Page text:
Another cop whose alleged actions and history of
misconduct make the case for zero tolerance for police
officers. Officer Jackie Len Neal of the San Antonio Police
arrested for allegedly raping a 19-year-old woman he pulled
over at 2 in the morning. Neal allegedly told the woman her car was
reported stole (she produced a sales slip), ordered her to get out
of the car, and patted her down despite her request for a female
officer. He allegedly then handcuffed her, placed her in the back
of his patrol car and raped her. Neal will continue to be paid
until he is indicted, and was released on $20,000 bond. The police
department should have the power to dismiss him immediately as they
see fit; even the perception of impropriety or criminality can make
an officer unfit for service. What’s more, Neal had been the
subject of sexual assault complaints before.
Via My San Antonio:
Police Chief William McManus said a different woman
made a similar complaint against Neal a few years ago. The date of
that incident was not immediately available.
McManus said that woman later refused to cooperate in a police
investigation, so it wasn’t pursued. There were no consequences for
Neal at the time.
McManus said he has asked officers to go back to that woman to see
if she would be willing to help in the new investigation.
Neal was suspended in September for three days for dating an
18-year-old member of the Police Explorer program about two years
ago. The program is meant to encourage young people to consider a
career in law enforcement.
Officers are forbidden from fraternizing with members of the
program for people 14 to 21 years old.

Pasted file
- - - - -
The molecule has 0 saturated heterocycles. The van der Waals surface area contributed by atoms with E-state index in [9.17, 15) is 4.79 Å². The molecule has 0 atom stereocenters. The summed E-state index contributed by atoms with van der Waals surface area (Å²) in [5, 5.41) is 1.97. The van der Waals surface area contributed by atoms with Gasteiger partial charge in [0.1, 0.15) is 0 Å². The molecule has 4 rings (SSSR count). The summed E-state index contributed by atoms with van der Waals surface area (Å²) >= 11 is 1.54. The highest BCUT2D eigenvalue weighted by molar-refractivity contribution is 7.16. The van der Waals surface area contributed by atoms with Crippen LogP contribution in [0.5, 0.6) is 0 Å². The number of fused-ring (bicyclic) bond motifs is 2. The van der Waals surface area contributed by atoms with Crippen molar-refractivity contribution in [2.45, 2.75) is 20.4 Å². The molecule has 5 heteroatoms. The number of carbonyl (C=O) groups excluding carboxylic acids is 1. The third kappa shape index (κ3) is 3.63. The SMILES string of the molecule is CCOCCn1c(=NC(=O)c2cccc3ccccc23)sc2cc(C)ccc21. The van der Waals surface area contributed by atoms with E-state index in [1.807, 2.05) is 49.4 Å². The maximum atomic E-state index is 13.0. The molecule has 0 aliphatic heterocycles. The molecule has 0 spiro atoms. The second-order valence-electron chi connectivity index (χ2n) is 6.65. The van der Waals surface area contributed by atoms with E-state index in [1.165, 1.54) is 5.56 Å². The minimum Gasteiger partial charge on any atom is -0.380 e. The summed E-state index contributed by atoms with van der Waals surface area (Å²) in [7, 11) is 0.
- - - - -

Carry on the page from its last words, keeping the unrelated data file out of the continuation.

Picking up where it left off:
The San Antonio Police Department should not have been hampered
by a union contract from dismissing Neal after the initial rape
complaint or after the clear violation of policy with regards to
the youth program.
The SAPD should be commended for moving to act quickly on the
latest complaint, and for their attempt to revisit the prior
allegation. It doesn’t always happen that way, with prosecutions of
cops being both notoriously rare and late. In Kentucky,
for example, it took nineteen years and a seven-year-long state
police investigation to get to this week’s arrest two former Oak
Grove cops for the 1994 murder of two local prostitutes whose madam
publicly accused cops of the killings. Oak Grove’s mayor
called the charges the “tip of the iceberg,” pointing out that
other police officers may well have known what happened.
And just today, the schools superintendent in Steubenville, Ohio
charged with obstructing an investigation into the rape of a
teenage girl by three high school football players, a rape that
would’ve likely remained uninvestigated were it not for the
attention given to it by local bloggers and online activists,
one of whom may face more prison time than the alleged rapists
he exposed, and another who successfully fought off
defamation charges related to her coverage of the case. Reason TV
interviewed her attorney earlier this year, which you can watch
from Hit & Run http://reason.com/blog/2013/11/25/san-antonio-cop-charged-with-handcuffing